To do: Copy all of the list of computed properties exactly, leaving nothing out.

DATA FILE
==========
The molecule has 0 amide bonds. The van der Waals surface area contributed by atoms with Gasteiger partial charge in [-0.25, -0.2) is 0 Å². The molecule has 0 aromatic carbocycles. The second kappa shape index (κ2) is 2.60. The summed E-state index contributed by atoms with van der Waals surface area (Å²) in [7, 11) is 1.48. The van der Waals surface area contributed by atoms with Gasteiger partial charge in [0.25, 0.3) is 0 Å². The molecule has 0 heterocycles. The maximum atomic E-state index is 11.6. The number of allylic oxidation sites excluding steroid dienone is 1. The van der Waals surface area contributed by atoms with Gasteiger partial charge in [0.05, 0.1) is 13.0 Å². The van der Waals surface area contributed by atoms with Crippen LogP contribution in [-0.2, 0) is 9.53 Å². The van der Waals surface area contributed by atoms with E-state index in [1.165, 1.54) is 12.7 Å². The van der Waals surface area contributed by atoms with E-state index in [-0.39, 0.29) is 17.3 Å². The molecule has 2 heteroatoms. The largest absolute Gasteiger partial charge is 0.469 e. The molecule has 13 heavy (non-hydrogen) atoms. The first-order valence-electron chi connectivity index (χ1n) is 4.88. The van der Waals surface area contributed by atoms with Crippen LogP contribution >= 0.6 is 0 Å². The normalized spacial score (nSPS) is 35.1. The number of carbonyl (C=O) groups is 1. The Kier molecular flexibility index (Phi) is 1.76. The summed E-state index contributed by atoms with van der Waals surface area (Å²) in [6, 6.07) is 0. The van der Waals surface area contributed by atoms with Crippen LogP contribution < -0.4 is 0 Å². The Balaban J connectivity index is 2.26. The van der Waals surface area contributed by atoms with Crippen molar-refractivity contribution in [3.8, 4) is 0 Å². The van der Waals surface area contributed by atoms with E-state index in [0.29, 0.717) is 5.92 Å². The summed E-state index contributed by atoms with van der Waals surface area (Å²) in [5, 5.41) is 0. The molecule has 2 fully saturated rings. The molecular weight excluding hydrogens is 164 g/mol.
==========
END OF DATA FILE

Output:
The molecule has 0 amide bonds. The van der Waals surface area contributed by atoms with Gasteiger partial charge in [-0.25, -0.2) is 0 Å². The molecule has 0 aromatic carbocycles. The second kappa shape index (κ2) is 2.60. The summed E-state index contributed by atoms with van der Waals surface area (Å²) in [7, 11) is 1.48. The van der Waals surface area contributed by atoms with Gasteiger partial charge in [0.25, 0.3) is 0 Å². The molecule has 0 heterocycles. The maximum atomic E-state index is 11.6. The number of allylic oxidation sites excluding steroid dienone is 1. The van der Waals surface area contributed by atoms with Gasteiger partial charge in [0.05, 0.1) is 13.0 Å². The van der Waals surface area contributed by atoms with Crippen LogP contribution in [-0.2, 0) is 9.53 Å². The van der Waals surface area contributed by atoms with E-state index in [1.165, 1.54) is 12.7 Å². The van der Waals surface area contributed by atoms with E-state index in [-0.39, 0.29) is 17.3 Å². The molecule has 2 heteroatoms. The largest absolute Gasteiger partial charge is 0.469 e. The molecule has 13 heavy (non-hydrogen) atoms. The first-order valence-electron chi connectivity index (χ1n) is 4.88. The van der Waals surface area contributed by atoms with Crippen LogP contribution >= 0.6 is 0 Å². The normalized spacial score (nSPS) is 35.1. The number of carbonyl (C=O) groups is 1. The Kier molecular flexibility index (Phi) is 1.76. The summed E-state index contributed by atoms with van der Waals surface area (Å²) in [6, 6.07) is 0. The van der Waals surface area contributed by atoms with Crippen LogP contribution < -0.4 is 0 Å². The Balaban J connectivity index is 2.26. The van der Waals surface area contributed by atoms with Crippen molar-refractivity contribution in [3.8, 4) is 0 Å². The van der Waals surface area contributed by atoms with E-state index in [0.29, 0.717) is 5.92 Å². The summed E-state index contributed by atoms with van der Waals surface area (Å²) in [5, 5.41) is 0. The molecule has 2 fully saturated rings. The molecular weight excluding hydrogens is 164 g/mol.